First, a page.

What Brown and his mates have in mind is a sweep of Bowling Green Dec. 5-6. A pair of wins against the Falcons would give the Bulldogs a 6-8-0 record heading into the holiday break and put them right back into the race for a home-ice berth in the first round of the CCHA playoffs.

"It gives us a chance after Christmas to get back into the race," said Brown of the next week's Bowling Green series. "It's early enough in the season where the damage isn't too out of control."

Helping Ferris State get back on track might force Brown to break with a superstition he's developed this season. He's used a different goalie stick in every game, which he claims is partly born out of necessity as paddles made from composite materials break frequently. After Saturday's shutout, however, Brown says he may have to give his current branch the benefit of the doubt.

"I might have to go back to that one," Brown said, laughing. "It fared well this weekend."


KISIO'S MAJOR DAD – On the surface, Brent Kisio's story is similar to "Romeo and Juliet." Kisio's father, Kelly, enjoyed a long NHL career and is now the general manager of the Western Hockey League's Calgary Hitmen. As a 17-year-old, Brent knew his best option was to pursue a college playing career and the free education that goes along with it.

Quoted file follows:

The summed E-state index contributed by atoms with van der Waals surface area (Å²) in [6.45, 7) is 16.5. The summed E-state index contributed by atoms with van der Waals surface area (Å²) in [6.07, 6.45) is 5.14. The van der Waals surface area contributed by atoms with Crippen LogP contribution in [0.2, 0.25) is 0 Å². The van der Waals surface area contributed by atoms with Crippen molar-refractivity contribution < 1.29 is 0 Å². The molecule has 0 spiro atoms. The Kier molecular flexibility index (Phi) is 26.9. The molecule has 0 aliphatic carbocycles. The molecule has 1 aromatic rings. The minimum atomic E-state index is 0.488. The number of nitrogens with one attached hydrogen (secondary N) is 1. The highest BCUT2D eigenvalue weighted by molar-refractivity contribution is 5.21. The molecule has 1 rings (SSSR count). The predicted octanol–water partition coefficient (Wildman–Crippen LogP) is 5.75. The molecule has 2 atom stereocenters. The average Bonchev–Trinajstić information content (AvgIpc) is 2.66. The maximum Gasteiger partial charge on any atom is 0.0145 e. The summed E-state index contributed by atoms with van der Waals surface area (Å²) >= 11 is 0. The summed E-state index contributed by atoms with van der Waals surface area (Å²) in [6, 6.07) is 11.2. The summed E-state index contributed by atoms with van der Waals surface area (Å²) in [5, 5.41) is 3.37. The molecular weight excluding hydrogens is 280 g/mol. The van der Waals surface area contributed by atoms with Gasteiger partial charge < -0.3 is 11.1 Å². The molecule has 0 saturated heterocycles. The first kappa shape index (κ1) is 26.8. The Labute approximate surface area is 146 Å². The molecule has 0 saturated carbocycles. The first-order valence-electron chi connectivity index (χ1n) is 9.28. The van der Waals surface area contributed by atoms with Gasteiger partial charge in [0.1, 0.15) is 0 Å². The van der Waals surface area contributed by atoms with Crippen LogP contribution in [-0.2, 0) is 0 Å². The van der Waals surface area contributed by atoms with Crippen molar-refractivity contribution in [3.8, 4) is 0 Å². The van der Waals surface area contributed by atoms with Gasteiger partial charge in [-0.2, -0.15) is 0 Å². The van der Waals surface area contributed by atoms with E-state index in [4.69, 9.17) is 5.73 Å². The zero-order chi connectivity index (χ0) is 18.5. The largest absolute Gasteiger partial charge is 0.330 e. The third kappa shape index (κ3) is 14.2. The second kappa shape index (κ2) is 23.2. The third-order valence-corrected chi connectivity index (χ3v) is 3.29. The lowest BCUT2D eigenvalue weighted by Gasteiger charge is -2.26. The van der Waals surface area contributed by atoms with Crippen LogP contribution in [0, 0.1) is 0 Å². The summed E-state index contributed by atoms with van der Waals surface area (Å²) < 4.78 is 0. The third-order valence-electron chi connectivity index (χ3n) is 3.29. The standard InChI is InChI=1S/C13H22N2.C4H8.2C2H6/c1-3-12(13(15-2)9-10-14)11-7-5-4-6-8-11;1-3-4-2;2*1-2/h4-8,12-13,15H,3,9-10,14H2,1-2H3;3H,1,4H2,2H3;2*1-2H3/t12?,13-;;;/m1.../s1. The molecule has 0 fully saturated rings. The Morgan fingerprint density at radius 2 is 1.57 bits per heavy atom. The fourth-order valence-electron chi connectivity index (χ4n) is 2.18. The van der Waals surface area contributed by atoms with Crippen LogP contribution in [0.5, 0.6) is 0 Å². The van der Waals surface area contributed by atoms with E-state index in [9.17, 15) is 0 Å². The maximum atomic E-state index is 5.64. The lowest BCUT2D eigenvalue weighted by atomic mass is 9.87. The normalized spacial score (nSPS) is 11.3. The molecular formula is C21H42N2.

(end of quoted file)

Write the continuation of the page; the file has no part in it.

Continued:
In case you didn't know, the major junior and college hockey camps haven't exactly held hands around a bonfire singing "Kumbaya." There's plenty of acrimony between the two sides. But unlike Shakespeare's most famous work, however, Brent Kisio's story won't become a tragedy.

"When it comes right down to it, every player is different," said Kisio, in his first season at Nebraska-Omaha. "Every player has to make a choice and the [WHL] is a great choice for some guys and college is a great choice for other guys."

A 5-9, 175 pound forward, Kisio has been a solid contributor for the young Mavericks this season. He's scored three goals and added two assists but, more importantly, plays with a maturity rarely found among rookies.